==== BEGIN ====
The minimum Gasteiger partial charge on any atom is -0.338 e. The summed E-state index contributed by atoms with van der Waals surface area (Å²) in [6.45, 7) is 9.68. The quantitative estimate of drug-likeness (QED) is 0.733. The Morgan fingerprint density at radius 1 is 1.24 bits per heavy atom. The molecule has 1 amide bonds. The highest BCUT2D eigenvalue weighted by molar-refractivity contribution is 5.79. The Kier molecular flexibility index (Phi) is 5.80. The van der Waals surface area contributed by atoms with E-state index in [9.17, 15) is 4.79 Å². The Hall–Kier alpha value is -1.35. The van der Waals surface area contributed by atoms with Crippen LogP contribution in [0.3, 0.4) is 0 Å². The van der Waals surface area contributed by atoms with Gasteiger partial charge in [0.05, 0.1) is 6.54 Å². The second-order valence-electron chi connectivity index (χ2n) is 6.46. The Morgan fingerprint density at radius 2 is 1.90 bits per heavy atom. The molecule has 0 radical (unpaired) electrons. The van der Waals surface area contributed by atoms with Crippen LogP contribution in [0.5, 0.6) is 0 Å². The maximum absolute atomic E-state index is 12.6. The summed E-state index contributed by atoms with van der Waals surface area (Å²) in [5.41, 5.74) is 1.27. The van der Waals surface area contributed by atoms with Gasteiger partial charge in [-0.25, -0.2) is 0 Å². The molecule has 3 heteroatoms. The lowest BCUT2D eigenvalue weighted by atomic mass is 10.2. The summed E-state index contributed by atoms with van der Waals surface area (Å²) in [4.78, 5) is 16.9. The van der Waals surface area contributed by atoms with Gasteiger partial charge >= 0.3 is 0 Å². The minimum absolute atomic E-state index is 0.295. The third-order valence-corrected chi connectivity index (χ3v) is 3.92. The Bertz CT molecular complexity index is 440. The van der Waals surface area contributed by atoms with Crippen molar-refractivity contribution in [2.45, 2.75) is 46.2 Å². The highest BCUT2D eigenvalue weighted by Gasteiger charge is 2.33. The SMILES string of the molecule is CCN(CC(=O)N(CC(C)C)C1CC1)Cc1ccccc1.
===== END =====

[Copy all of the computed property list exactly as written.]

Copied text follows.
The minimum Gasteiger partial charge on any atom is -0.338 e. The summed E-state index contributed by atoms with van der Waals surface area (Å²) in [6.45, 7) is 9.68. The quantitative estimate of drug-likeness (QED) is 0.733. The Morgan fingerprint density at radius 1 is 1.24 bits per heavy atom. The molecule has 1 amide bonds. The highest BCUT2D eigenvalue weighted by molar-refractivity contribution is 5.79. The Kier molecular flexibility index (Phi) is 5.80. The van der Waals surface area contributed by atoms with E-state index in [9.17, 15) is 4.79 Å². The Hall–Kier alpha value is -1.35. The van der Waals surface area contributed by atoms with Crippen LogP contribution in [0.3, 0.4) is 0 Å². The van der Waals surface area contributed by atoms with Gasteiger partial charge in [0.05, 0.1) is 6.54 Å². The second-order valence-electron chi connectivity index (χ2n) is 6.46. The Morgan fingerprint density at radius 2 is 1.90 bits per heavy atom. The molecule has 0 radical (unpaired) electrons. The van der Waals surface area contributed by atoms with Crippen LogP contribution in [0.5, 0.6) is 0 Å². The maximum absolute atomic E-state index is 12.6. The summed E-state index contributed by atoms with van der Waals surface area (Å²) in [5.41, 5.74) is 1.27. The van der Waals surface area contributed by atoms with Gasteiger partial charge in [-0.25, -0.2) is 0 Å². The molecule has 3 heteroatoms. The lowest BCUT2D eigenvalue weighted by atomic mass is 10.2. The summed E-state index contributed by atoms with van der Waals surface area (Å²) in [4.78, 5) is 16.9. The van der Waals surface area contributed by atoms with Gasteiger partial charge >= 0.3 is 0 Å². The minimum absolute atomic E-state index is 0.295. The third-order valence-corrected chi connectivity index (χ3v) is 3.92. The Bertz CT molecular complexity index is 440. The van der Waals surface area contributed by atoms with Crippen molar-refractivity contribution in [2.45, 2.75) is 46.2 Å². The highest BCUT2D eigenvalue weighted by Gasteiger charge is 2.33. The SMILES string of the molecule is CCN(CC(=O)N(CC(C)C)C1CC1)Cc1ccccc1.